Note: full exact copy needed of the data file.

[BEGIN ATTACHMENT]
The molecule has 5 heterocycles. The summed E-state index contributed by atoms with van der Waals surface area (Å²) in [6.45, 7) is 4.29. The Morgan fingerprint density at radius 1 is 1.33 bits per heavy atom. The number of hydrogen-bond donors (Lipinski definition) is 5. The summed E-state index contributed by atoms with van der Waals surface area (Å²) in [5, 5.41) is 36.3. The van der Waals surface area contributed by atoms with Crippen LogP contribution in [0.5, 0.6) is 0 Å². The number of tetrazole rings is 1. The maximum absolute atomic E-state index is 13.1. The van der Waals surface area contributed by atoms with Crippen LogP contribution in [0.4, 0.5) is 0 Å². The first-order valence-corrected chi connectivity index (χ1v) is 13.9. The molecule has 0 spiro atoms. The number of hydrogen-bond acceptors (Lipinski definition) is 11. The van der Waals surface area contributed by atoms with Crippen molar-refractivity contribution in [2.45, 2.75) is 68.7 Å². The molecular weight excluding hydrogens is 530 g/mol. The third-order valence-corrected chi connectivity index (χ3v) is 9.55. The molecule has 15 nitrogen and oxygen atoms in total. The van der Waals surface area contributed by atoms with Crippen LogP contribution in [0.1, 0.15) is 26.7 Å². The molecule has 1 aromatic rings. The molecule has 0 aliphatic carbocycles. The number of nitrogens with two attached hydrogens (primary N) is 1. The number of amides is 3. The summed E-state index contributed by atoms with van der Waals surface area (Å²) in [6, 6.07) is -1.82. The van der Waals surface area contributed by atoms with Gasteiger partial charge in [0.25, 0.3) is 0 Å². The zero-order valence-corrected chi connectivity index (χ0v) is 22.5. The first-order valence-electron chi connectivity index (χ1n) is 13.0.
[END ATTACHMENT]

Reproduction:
The molecule has 5 heterocycles. The summed E-state index contributed by atoms with van der Waals surface area (Å²) in [6.45, 7) is 4.29. The Morgan fingerprint density at radius 1 is 1.33 bits per heavy atom. The number of hydrogen-bond donors (Lipinski definition) is 5. The summed E-state index contributed by atoms with van der Waals surface area (Å²) in [5, 5.41) is 36.3. The van der Waals surface area contributed by atoms with Crippen LogP contribution in [0.5, 0.6) is 0 Å². The number of tetrazole rings is 1. The maximum absolute atomic E-state index is 13.1. The van der Waals surface area contributed by atoms with Crippen LogP contribution in [0.4, 0.5) is 0 Å². The first-order valence-corrected chi connectivity index (χ1v) is 13.9. The molecule has 0 spiro atoms. The number of hydrogen-bond acceptors (Lipinski definition) is 11. The van der Waals surface area contributed by atoms with Crippen molar-refractivity contribution in [2.45, 2.75) is 68.7 Å². The molecular weight excluding hydrogens is 530 g/mol. The third-order valence-corrected chi connectivity index (χ3v) is 9.55. The molecule has 15 nitrogen and oxygen atoms in total. The van der Waals surface area contributed by atoms with Crippen LogP contribution in [0.1, 0.15) is 26.7 Å². The molecule has 1 aromatic rings. The molecule has 0 aliphatic carbocycles. The number of nitrogens with two attached hydrogens (primary N) is 1. The number of amides is 3. The summed E-state index contributed by atoms with van der Waals surface area (Å²) in [6, 6.07) is -1.82. The van der Waals surface area contributed by atoms with Gasteiger partial charge in [0.25, 0.3) is 0 Å². The zero-order valence-corrected chi connectivity index (χ0v) is 22.5. The first-order valence-electron chi connectivity index (χ1n) is 13.0.